Essentials of Estate Planning

9/1/2022

No one wants to discuss the dreaded topic of their own death. Despite the inevitability of death, it is something that most people will go to great lengths to avoid talking about it. Usually, the topic is brought up by an attorney, financial advisor, or a loved one. There are many steps in the process of legacy and estate planning, some of which require a professional. How prepared are investors for their end-of-life and estate planning needs? Unfortunately, many investors are not as prepared as they need to be, so it is important to accomplish the essential components of legacy planning.

One of the most basic components of estate and legacy planning is making a list of all investment, insurance, and bank accounts. This provides families with a location to reference upon the event of a loved one passing away. This document should ideally include all relevant information for an investor’s family to be able to claim the assets or policies. This process may be time consuming to gather every account number, insurance policy, and consolidate the information into one place, but it is a necessary first step in the estate planning process. Despite how important this step is to accomplish, only 56 percent of investors have created a list of all investment/banking and insurance information, according to Spectrem Group research on investor preparedness for estate planning. Over a quarter of investors, 27 percent, plan to do this in the future, however.

Continuing the topic of lists would be creating a list of all non-investment assets such as collectibles, real estate, or any other valuable non-investment related asset. This can be slightly more challenging than compiling account numbers as it involves cataloging assets that are not easily compiled in an account or document. Forty-two percent of investors have made this list of all non-investment assets, while 30 percent plan to do this in the future. This step also makes the inheritance process much smoother for family and loved ones. Part of this process is discussing with family and loved ones an investor’s wishes for all personal effects and all other non-investment assets. Making the lists are not helpful if wishes are not shared with beneficiaries, which is something that 44 percent of investors have done.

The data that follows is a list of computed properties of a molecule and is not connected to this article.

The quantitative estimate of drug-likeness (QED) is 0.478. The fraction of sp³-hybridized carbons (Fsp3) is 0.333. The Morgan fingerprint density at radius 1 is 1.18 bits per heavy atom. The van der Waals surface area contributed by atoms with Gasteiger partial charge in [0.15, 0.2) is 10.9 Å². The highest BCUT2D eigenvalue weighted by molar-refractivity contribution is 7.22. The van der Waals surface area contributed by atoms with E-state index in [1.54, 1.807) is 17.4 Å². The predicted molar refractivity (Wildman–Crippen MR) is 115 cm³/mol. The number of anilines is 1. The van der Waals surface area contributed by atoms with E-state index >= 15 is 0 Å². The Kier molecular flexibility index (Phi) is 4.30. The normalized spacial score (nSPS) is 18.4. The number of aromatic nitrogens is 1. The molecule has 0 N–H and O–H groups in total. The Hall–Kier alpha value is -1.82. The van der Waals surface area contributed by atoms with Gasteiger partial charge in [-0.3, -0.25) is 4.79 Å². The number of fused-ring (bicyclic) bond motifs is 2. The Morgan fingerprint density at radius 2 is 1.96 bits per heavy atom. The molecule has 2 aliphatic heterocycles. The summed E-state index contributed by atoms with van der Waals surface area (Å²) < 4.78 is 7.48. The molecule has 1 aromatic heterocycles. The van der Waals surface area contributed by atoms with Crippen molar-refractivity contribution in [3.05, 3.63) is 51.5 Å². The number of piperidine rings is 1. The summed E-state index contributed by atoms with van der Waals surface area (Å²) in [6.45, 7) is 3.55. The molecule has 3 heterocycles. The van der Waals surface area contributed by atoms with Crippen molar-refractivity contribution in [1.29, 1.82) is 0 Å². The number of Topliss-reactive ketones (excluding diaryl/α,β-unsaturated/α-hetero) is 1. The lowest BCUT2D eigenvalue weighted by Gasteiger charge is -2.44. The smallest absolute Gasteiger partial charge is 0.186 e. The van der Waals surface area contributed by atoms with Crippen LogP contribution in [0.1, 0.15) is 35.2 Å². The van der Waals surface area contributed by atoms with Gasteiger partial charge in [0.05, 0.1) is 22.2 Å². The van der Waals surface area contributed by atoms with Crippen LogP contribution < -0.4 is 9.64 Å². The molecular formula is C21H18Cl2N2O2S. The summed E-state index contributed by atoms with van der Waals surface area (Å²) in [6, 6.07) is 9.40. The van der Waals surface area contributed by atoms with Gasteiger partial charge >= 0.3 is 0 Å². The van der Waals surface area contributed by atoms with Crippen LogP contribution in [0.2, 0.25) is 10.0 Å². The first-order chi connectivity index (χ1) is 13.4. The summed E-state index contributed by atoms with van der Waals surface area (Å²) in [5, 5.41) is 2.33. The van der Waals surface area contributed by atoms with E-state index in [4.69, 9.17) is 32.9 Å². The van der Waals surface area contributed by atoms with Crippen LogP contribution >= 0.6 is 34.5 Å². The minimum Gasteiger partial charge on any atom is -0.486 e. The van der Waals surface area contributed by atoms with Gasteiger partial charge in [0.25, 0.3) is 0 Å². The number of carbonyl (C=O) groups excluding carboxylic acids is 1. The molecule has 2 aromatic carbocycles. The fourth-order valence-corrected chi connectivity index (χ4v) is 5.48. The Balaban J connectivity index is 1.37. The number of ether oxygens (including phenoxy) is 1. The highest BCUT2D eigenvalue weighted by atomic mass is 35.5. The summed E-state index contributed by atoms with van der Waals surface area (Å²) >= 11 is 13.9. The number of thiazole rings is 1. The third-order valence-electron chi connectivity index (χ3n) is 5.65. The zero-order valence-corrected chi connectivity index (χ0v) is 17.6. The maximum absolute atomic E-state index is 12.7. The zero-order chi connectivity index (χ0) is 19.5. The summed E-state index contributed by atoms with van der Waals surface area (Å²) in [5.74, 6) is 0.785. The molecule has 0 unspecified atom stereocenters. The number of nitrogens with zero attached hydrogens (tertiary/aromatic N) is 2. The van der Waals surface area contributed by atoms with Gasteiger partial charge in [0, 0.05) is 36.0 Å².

Identifying beneficiaries is another simple step investors can take in the estate planning process. This applies to all accounts, and whenever possible it is critical to identify not only primary beneficiaries but also contingent beneficiaries. This makes it very clear who the investor wishes inherits their accounts and makes the inheritance process smoother. Over two-thirds, 67 percent, of investors have identified beneficiaries for all their accounts, and 21 percent of investors plan to do this in the future.

Creating wills or trusts are a legal step that an investor should take during the legacy planning process. Only 61 percent of investors have created a will, and 32 percent have created a trust. Over a quarter of investors plan to create a will or trust in the future. This step would require an attorney to ensure the document is properly drafted. It is also important for investors who create a trust to change the titling on any account that would be included in the will.

There are many other components in the estate planning process, however these are a few good first steps. Investors who have not done any estate planning should begin the process and start discussing these critical steps with their financial advisor.